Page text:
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Monday, October 31, 2011

True Value: Measuring Marketing (Part II)

(Part II of a two-part post)

Photo from jannoon028
As started in my last post, measuring marketing performance has always been a challenge to marketers due to the vast number of mediums to execute against, as well as determining what metrics are meaningful.  Marketers have come a long way; today, marketers have the ability to capture data elements from almost every stage of the buying process from awareness to satisfaction. As a result, we face a flood of data, making the identification of meaningful data overwhelming.

As marketers do better jobs at measuring their efforts, they are using KPIs (Key Performance Indicators) more religiously. KPIs are quantifiable measurements, agreed to in advance, that reflect the critical success of a firm, group, practice, product, etc.   KPIs for marketing vary according to specific areas of responsibility, but are essential for valuing effectiveness of initiatives.

What you Can Measure

The question I get a lot is "what can you actually measure?"  You can measure almost all of your efforts - the key is your objective for using a medium and setting KPIs to measure effectiveness of marketing mediums in achieving your objectives.  Below are a few examples of areas that can be measured - just the tip of the iceberg.  I stress, it is important to set objecitves for your efforts, otherwise you will not know what initiatives to execute and what to measure.

  • Website – ensure you develop KPIs for analyzing your success (hits, page vies, time on site, number of downloads, etc.).  These will help determine if your online efforts are yielding results that help you with your objectives.
  • Social media – based on your objectives you can measure your blog subscribers, email subscribers, Twitter followers, Facebook fans, YouTube subscribers, SlideShare followers, social bookmarking followers/friends, etc.  If you keep track of your community stats you can analyze increases or decreases and where you need to spend more time.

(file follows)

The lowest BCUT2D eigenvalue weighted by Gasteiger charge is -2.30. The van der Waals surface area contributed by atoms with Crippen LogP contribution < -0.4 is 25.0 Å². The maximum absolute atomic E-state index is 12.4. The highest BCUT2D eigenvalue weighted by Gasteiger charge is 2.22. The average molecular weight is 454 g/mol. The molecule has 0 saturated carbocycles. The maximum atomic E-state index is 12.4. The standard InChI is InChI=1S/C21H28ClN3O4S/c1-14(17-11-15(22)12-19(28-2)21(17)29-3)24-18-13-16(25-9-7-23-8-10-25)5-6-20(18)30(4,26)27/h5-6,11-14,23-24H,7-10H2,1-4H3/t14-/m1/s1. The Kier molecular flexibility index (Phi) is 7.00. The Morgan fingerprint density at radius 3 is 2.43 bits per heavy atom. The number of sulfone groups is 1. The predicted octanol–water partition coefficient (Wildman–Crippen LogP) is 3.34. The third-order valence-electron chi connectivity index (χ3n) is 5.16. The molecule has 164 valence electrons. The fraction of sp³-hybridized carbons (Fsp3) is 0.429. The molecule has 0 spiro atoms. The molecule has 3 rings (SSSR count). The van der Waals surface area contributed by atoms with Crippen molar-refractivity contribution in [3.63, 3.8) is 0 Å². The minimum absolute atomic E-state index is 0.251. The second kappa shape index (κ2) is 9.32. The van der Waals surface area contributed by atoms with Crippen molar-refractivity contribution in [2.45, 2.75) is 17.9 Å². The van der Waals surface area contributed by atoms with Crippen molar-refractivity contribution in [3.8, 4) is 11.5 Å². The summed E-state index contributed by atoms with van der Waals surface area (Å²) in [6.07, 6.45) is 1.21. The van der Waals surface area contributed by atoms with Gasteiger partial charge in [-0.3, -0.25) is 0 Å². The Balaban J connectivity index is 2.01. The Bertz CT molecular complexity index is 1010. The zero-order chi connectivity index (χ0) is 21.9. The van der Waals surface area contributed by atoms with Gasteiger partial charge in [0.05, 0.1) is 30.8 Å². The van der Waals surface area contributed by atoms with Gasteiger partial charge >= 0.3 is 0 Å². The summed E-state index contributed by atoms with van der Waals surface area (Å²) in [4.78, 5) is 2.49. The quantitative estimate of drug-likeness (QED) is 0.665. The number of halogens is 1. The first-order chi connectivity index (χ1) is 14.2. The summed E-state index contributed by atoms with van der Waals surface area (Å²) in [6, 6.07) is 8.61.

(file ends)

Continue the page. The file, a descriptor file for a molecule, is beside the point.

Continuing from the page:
•  Advertising – the hard one to measure, especially for B2B - as most advertising is to increase awareness.  To be most effective, ensure you have a call-to-action on advertising to provide easy connections for access to information.  For B2C, the call-to-action is critical (phone number, web address, promotion code, toll-free number, etc.).
  • Direct Mail/Collateral – targeting is key for measurement in this area as it is voluminous - especially for B2C.  Ensure you know what you are measuring so you know if the piece is effective.  A few tracking ideas include, response rate (via use of personalized URLs, campaign page on website, use tracking codes on coupons or reply cards/forms/envelops, use specific toll-free numbers for a campaign, create a specific e-mail address for the campaign, etc.).  
  • Events - remember that there are event metrics as well as post-event metrics. You can measure desired vs. actual attendees, evaluation of attendees, sales that the event helped generate, number of attendees followed-up with, business generated from event, etc.
  • Public Relations - the key is how these are helping reach set objectives of the organization.  Examples of KPIs: Number of articles, subscribers, posts, visits, number of 500 word+ features, cover stories, executive quote inclusions, company and executive profiles, percentage positive/neutral articles, comments in Twitter, number of negative @messages, etc. 
  • Client Satisfaction - companies should set their KPIs for understanding clients' impressions of our product/service.  KPIs can also uncover needs or areas for up-selling/cross-selling business.

Examples of specific KPIs:
  • Account Expansion -   Measures the increase in business from existing clients
  • Acquisition Cost - The cost of a single response to a promotion or total cost divided by total number of responses
  • Customer Churn - The retention to attrition ratio in a given period
  • Lead source – when a deal closes or sales are made, determine where the buyer originally made contact (via event, direct mail, newsletter, etc.). This can help identify channels that work more efficiently than other channels for business acquisition.
  • Market Share - Product or service sales as a percentage of the sales across all competitors
  • New Customers -  Percentage of new customers over existing client base
  • Price Sensitivity - Price flexibility of each product per market segment. How much are people willing to pay for the product in given industry, geography or application based on survey results.
  • Reach - The percentage of potential ad viewers who will be exposed to at least one ad in a given period
  • Sales Per Customer - Number of sales made by a given customer in a given time frame

Marketing is more than an expense to an organization - it is investment that should lead to increased opportunities for revenue generation.  As marketers, it is our job to help demonstrate the effectiveness of our strategic initiatives and execution of tactics.  Here's to planning and analyzing the effectiveness of your marketing efforts.

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